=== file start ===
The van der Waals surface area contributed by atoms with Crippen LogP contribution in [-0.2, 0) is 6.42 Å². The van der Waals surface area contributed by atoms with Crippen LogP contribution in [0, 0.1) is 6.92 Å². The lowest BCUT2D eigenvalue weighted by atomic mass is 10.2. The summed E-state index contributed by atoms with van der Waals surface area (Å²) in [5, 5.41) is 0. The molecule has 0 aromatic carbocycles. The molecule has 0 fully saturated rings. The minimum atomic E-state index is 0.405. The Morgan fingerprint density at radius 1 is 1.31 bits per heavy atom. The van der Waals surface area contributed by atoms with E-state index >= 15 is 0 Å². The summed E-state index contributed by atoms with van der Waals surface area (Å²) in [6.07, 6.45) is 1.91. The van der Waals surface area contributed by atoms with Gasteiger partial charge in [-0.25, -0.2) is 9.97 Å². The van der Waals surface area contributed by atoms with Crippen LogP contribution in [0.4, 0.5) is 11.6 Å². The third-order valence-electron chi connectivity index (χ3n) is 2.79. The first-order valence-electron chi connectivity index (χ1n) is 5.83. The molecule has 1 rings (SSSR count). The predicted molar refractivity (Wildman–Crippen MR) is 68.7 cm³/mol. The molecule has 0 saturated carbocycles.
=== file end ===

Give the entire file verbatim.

The van der Waals surface area contributed by atoms with Crippen LogP contribution in [-0.2, 0) is 6.42 Å². The van der Waals surface area contributed by atoms with Crippen LogP contribution in [0, 0.1) is 6.92 Å². The lowest BCUT2D eigenvalue weighted by atomic mass is 10.2. The summed E-state index contributed by atoms with van der Waals surface area (Å²) in [5, 5.41) is 0. The molecule has 0 aromatic carbocycles. The molecule has 0 fully saturated rings. The minimum atomic E-state index is 0.405. The Morgan fingerprint density at radius 1 is 1.31 bits per heavy atom. The van der Waals surface area contributed by atoms with E-state index >= 15 is 0 Å². The summed E-state index contributed by atoms with van der Waals surface area (Å²) in [6.07, 6.45) is 1.91. The van der Waals surface area contributed by atoms with Gasteiger partial charge in [-0.25, -0.2) is 9.97 Å². The van der Waals surface area contributed by atoms with Crippen LogP contribution in [0.4, 0.5) is 11.6 Å². The third-order valence-electron chi connectivity index (χ3n) is 2.79. The first-order valence-electron chi connectivity index (χ1n) is 5.83. The molecule has 1 rings (SSSR count). The predicted molar refractivity (Wildman–Crippen MR) is 68.7 cm³/mol. The molecule has 0 saturated carbocycles.